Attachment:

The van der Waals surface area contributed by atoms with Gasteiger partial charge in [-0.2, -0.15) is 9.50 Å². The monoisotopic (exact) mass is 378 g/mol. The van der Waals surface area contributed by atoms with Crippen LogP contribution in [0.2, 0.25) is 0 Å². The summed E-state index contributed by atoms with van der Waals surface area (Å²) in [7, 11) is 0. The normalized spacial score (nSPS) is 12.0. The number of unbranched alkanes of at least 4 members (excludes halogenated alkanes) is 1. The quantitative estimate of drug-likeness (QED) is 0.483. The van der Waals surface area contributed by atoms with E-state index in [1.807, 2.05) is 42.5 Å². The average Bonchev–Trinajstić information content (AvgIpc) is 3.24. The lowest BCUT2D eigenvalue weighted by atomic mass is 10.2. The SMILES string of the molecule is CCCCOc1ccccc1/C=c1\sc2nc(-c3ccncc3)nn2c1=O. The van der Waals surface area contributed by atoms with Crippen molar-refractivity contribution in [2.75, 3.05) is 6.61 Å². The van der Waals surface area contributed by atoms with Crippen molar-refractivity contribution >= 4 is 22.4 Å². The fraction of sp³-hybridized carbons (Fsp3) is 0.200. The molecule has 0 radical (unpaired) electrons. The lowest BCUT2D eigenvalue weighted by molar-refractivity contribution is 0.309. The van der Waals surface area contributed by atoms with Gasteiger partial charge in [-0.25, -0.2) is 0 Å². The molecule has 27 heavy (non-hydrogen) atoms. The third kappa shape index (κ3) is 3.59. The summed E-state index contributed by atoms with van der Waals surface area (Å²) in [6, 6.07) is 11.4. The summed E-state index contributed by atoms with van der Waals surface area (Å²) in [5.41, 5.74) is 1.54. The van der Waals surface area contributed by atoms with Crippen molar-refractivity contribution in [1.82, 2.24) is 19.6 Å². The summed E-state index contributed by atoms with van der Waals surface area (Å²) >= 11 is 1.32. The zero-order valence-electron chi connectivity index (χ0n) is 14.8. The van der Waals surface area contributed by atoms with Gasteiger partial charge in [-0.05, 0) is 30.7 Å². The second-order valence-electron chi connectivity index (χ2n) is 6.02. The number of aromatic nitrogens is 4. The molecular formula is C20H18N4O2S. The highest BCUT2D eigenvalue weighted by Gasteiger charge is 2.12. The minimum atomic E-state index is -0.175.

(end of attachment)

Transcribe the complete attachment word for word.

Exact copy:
The van der Waals surface area contributed by atoms with Gasteiger partial charge in [-0.2, -0.15) is 9.50 Å². The monoisotopic (exact) mass is 378 g/mol. The van der Waals surface area contributed by atoms with Crippen LogP contribution in [0.2, 0.25) is 0 Å². The summed E-state index contributed by atoms with van der Waals surface area (Å²) in [7, 11) is 0. The normalized spacial score (nSPS) is 12.0. The number of unbranched alkanes of at least 4 members (excludes halogenated alkanes) is 1. The quantitative estimate of drug-likeness (QED) is 0.483. The van der Waals surface area contributed by atoms with E-state index in [1.807, 2.05) is 42.5 Å². The average Bonchev–Trinajstić information content (AvgIpc) is 3.24. The lowest BCUT2D eigenvalue weighted by atomic mass is 10.2. The SMILES string of the molecule is CCCCOc1ccccc1/C=c1\sc2nc(-c3ccncc3)nn2c1=O. The van der Waals surface area contributed by atoms with Crippen molar-refractivity contribution in [2.75, 3.05) is 6.61 Å². The van der Waals surface area contributed by atoms with Crippen molar-refractivity contribution >= 4 is 22.4 Å². The fraction of sp³-hybridized carbons (Fsp3) is 0.200. The molecule has 0 radical (unpaired) electrons. The lowest BCUT2D eigenvalue weighted by molar-refractivity contribution is 0.309. The van der Waals surface area contributed by atoms with Gasteiger partial charge in [-0.25, -0.2) is 0 Å². The molecule has 27 heavy (non-hydrogen) atoms. The third kappa shape index (κ3) is 3.59. The summed E-state index contributed by atoms with van der Waals surface area (Å²) in [6, 6.07) is 11.4. The summed E-state index contributed by atoms with van der Waals surface area (Å²) in [5.41, 5.74) is 1.54. The van der Waals surface area contributed by atoms with Crippen molar-refractivity contribution in [1.82, 2.24) is 19.6 Å². The summed E-state index contributed by atoms with van der Waals surface area (Å²) >= 11 is 1.32. The zero-order valence-electron chi connectivity index (χ0n) is 14.8. The van der Waals surface area contributed by atoms with Gasteiger partial charge in [-0.05, 0) is 30.7 Å². The second-order valence-electron chi connectivity index (χ2n) is 6.02. The number of aromatic nitrogens is 4. The molecular formula is C20H18N4O2S. The highest BCUT2D eigenvalue weighted by Gasteiger charge is 2.12. The minimum atomic E-state index is -0.175.